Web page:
It’s taken me until October to find a weekend to catch up on sharing this 3D Flea Market Cart art project from summer!
It’s been a busy few months! Did we mention we have a new studio opening in Fort Mill, SC? Have we talked to you about owning a Small Hands Big Art studio?? hmmmm
Well anyway! …Back to summer! Summer was literally JAM-PACKED! Our Pottery Camps were so fun (sharing some highlights from that tomorrow!), and our Mixed Media camps at our main studio and offsite Dilworth location were amazing! We did some spectacular new projects that we were pretty proud of, but none quite like this #1 winner! Feast your eyes!
We had collected about 50 rectangle boxes from a bulk art supply purchase. They were the perfect shape to imagine a 3D version of one of our much loved 2D drawing projects – vintage food trucks!
In Charlotte we have a lot of food trucks, so they were all pretty familiar with them! Once their wheels got turning, some kids asked if they could make something besides a food truck. The conversation evolved and pretty soon they were brainstorming great ideas for unique businesses that could sell all sorts of goodies. At that point the project morphed into a total “flea market” project!
They had soooo many great ideas! We had a cookie cart, an art studio cart (of course), a cotton candy cart, a slime making cart, a cart where you could commission the artist to make portraits for you! We even had a mobile animal shelter with pets for adoption!
- Cardboard box
- Tempera Paint
- Tissue Paper
- Mod Podge
- Uni Posca Paint Pens
- Four wood or cardboard circles for wheels
- Four 6-8″ wooden dowels
- Tooling foil for the awning (or sub with another sturdy material like tag board or poster board)
- Washi Tape
- Decorative trim
- Several small pieces of heavyweight paper (to draw all the goodies that will be for sale)
- Colored pencils
- Sharpies or fine tip black pens
- Optional – plasticine non-drying modeling clay
Kids first applied a layer of tempera paint to each side of the box. They could paint it all one color but were encouraged to use multiple colors as long as the colors didn’t touch. As the tempera paint was drying, they worked on their sign and decorating their wheels. We used Uni Posca Paint Pens and small pieces of mat board scraps.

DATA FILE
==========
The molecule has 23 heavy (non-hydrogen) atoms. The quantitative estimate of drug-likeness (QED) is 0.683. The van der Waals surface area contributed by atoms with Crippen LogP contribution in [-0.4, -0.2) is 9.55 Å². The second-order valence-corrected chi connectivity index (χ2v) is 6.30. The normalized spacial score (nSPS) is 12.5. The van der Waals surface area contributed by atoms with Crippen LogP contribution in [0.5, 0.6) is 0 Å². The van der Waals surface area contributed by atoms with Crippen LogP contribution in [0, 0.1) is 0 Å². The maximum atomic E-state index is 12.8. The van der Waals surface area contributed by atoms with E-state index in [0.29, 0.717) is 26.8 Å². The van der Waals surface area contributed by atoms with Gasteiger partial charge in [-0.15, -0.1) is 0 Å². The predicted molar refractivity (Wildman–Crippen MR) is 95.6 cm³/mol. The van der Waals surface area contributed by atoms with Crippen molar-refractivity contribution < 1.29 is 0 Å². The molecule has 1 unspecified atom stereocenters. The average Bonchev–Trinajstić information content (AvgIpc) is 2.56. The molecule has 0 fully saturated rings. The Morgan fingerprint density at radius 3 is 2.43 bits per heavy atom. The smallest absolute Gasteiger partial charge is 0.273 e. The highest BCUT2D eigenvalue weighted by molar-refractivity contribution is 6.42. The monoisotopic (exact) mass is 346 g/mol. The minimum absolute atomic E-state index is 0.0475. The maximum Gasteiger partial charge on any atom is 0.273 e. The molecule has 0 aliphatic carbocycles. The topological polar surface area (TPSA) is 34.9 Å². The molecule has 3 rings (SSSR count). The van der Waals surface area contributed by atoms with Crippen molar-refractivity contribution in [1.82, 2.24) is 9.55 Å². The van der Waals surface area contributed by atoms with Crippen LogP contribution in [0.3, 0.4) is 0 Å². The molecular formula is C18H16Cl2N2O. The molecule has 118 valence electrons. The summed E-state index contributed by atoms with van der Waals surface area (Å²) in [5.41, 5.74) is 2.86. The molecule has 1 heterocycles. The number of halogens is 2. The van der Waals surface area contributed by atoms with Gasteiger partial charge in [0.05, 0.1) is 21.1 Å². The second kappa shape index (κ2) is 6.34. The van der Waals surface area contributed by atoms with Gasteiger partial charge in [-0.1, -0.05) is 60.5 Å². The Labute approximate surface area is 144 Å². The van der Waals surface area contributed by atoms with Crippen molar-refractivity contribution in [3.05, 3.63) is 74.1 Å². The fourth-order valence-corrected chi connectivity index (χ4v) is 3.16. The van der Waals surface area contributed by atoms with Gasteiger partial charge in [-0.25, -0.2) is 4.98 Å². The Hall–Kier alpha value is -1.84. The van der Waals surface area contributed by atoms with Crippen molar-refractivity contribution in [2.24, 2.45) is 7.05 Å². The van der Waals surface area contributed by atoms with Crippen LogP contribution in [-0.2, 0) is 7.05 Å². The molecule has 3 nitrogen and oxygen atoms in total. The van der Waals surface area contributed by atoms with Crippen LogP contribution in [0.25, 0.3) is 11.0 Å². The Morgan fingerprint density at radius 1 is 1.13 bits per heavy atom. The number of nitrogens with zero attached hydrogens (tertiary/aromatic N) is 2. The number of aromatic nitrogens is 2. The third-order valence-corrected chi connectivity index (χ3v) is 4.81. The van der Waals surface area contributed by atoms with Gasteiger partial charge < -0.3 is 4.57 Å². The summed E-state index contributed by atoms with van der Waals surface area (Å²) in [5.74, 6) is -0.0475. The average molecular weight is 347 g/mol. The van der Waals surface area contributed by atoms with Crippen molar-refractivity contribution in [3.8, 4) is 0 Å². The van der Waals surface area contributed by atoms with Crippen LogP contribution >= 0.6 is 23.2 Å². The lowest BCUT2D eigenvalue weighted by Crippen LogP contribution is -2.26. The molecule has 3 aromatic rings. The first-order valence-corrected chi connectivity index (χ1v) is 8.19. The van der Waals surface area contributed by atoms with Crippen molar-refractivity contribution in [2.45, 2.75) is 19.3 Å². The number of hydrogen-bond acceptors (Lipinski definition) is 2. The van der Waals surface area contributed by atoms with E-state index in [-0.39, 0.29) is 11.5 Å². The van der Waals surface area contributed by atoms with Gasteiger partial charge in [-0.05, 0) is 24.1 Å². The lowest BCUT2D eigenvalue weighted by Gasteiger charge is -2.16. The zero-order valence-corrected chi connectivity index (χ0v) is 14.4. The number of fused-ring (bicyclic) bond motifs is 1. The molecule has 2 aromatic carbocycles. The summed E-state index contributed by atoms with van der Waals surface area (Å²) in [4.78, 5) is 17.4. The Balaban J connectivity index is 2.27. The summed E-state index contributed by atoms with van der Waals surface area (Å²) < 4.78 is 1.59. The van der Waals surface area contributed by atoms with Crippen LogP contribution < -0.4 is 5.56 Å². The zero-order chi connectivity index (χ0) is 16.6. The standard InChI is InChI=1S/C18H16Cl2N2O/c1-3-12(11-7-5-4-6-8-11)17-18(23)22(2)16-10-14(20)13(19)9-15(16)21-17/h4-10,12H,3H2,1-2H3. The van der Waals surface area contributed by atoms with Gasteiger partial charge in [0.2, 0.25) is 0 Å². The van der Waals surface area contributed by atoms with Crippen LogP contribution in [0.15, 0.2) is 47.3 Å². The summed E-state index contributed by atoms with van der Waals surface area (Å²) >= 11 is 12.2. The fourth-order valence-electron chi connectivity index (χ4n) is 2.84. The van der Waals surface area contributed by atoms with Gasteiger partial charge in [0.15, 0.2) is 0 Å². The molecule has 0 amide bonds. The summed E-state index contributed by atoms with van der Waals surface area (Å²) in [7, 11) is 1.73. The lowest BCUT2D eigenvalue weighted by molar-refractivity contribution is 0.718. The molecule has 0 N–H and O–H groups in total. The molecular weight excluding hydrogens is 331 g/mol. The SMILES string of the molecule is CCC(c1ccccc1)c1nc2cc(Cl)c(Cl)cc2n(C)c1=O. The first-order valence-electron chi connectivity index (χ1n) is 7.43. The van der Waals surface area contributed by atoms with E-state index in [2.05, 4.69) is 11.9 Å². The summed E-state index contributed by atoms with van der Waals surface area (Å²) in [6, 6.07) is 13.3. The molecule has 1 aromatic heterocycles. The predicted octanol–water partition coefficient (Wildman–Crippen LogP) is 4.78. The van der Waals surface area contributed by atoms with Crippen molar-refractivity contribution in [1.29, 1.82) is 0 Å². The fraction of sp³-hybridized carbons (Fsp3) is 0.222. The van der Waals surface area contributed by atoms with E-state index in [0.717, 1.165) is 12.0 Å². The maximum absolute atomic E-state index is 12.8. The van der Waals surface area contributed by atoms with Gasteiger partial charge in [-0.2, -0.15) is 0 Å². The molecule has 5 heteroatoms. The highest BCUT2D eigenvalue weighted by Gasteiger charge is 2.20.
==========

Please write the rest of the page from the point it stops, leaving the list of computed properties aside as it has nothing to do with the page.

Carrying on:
After the tempera paint was dry, kids decoupaged a layer of tissue paper on top with some watered down Mod Podge.
The whole time they were working on this process, they were dreaming and scheming what their business would look like! What was going to be unique about their business? What would the name be?
After the layer of tissue paper decoupage was dry, the boxes had a smooth, shiny finish, providing a perfect surface for embellishing with our favorite Uni Posca Paint Pens!
We used tooling foil for the awning of the carts, and four 6″ wooden dowels for the awning supports. The awnings had to have a fun design carved into them. A lot of kids used them as a way to add more signage to advertise the name of their business. The awnings were embellished with colorful fringe.
Read on to see how we attached the awnings:
We used an awl to pre-drill a hole in each corner of the box.
Squeeze a dot of hot glue onto the top of each wooden dowel and carefully secure the corners of the awning. Be careful because the metal tooling foil conducts heat from the hot glue!
Kids created the items “for sale” on the top of their carts with small scraps of heavyweight watercolor paper. They drew on one side, cut them out, then drew the exact same thing on the other side. This way they could be displayed on the cart and viewed from all sides. When they cut them out, they had to leave a little extra paper on the bottom for a “tab” to be able to hot glue them in to place. This was a great challenge for them!
Students created a colorful sign with the name of their business and some graphic images to reflect what type of business it was!
Next we used plasticine non-drying modeling clay to add more items to their retail offerings! We talked about the concept of retail merchandising and how they wanted to display their items on their cart! Even the 4 yr. olds seemed to “get it”! Sculpting miniature items out of clay posed unique motor skill challenges. They all loved this component of the project and being able to re-organize their shop displays! They found little bowls or plates made out of wood beads or discs to display their wares.
This 3D Flea Market Cart art project was fun to carry outside and set up a real miniature flea market! Business was slow that day, but we got some great shots!